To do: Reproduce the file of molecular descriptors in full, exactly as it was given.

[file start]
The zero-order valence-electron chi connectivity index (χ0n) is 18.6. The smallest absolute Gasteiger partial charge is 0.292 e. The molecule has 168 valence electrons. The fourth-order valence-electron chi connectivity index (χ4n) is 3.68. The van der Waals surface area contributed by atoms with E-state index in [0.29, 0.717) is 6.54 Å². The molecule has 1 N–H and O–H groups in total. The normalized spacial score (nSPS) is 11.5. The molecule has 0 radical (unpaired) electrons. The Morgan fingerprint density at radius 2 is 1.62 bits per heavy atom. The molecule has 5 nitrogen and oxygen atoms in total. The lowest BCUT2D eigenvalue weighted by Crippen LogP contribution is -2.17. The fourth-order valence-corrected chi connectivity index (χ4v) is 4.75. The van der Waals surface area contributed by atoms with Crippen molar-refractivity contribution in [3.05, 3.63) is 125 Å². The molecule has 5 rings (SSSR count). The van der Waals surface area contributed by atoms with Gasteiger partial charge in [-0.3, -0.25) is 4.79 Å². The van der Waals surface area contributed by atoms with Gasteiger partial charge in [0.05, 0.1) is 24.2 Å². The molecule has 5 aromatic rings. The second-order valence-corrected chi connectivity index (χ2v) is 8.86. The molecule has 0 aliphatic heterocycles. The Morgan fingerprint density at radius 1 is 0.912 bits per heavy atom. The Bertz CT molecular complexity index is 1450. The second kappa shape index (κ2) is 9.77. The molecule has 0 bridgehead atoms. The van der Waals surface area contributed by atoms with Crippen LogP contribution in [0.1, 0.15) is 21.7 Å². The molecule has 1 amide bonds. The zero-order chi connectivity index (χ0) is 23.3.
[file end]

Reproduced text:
The zero-order valence-electron chi connectivity index (χ0n) is 18.6. The smallest absolute Gasteiger partial charge is 0.292 e. The molecule has 168 valence electrons. The fourth-order valence-electron chi connectivity index (χ4n) is 3.68. The van der Waals surface area contributed by atoms with E-state index in [0.29, 0.717) is 6.54 Å². The molecule has 1 N–H and O–H groups in total. The normalized spacial score (nSPS) is 11.5. The molecule has 0 radical (unpaired) electrons. The Morgan fingerprint density at radius 2 is 1.62 bits per heavy atom. The molecule has 5 nitrogen and oxygen atoms in total. The lowest BCUT2D eigenvalue weighted by Crippen LogP contribution is -2.17. The fourth-order valence-corrected chi connectivity index (χ4v) is 4.75. The van der Waals surface area contributed by atoms with Crippen molar-refractivity contribution in [3.05, 3.63) is 125 Å². The molecule has 5 rings (SSSR count). The van der Waals surface area contributed by atoms with Gasteiger partial charge in [-0.3, -0.25) is 4.79 Å². The van der Waals surface area contributed by atoms with Gasteiger partial charge in [0.05, 0.1) is 24.2 Å². The molecule has 5 aromatic rings. The second-order valence-corrected chi connectivity index (χ2v) is 8.86. The molecule has 0 aliphatic heterocycles. The Morgan fingerprint density at radius 1 is 0.912 bits per heavy atom. The Bertz CT molecular complexity index is 1450. The second kappa shape index (κ2) is 9.77. The molecule has 0 bridgehead atoms. The van der Waals surface area contributed by atoms with Crippen LogP contribution in [0.1, 0.15) is 21.7 Å². The molecule has 1 amide bonds. The zero-order chi connectivity index (χ0) is 23.3.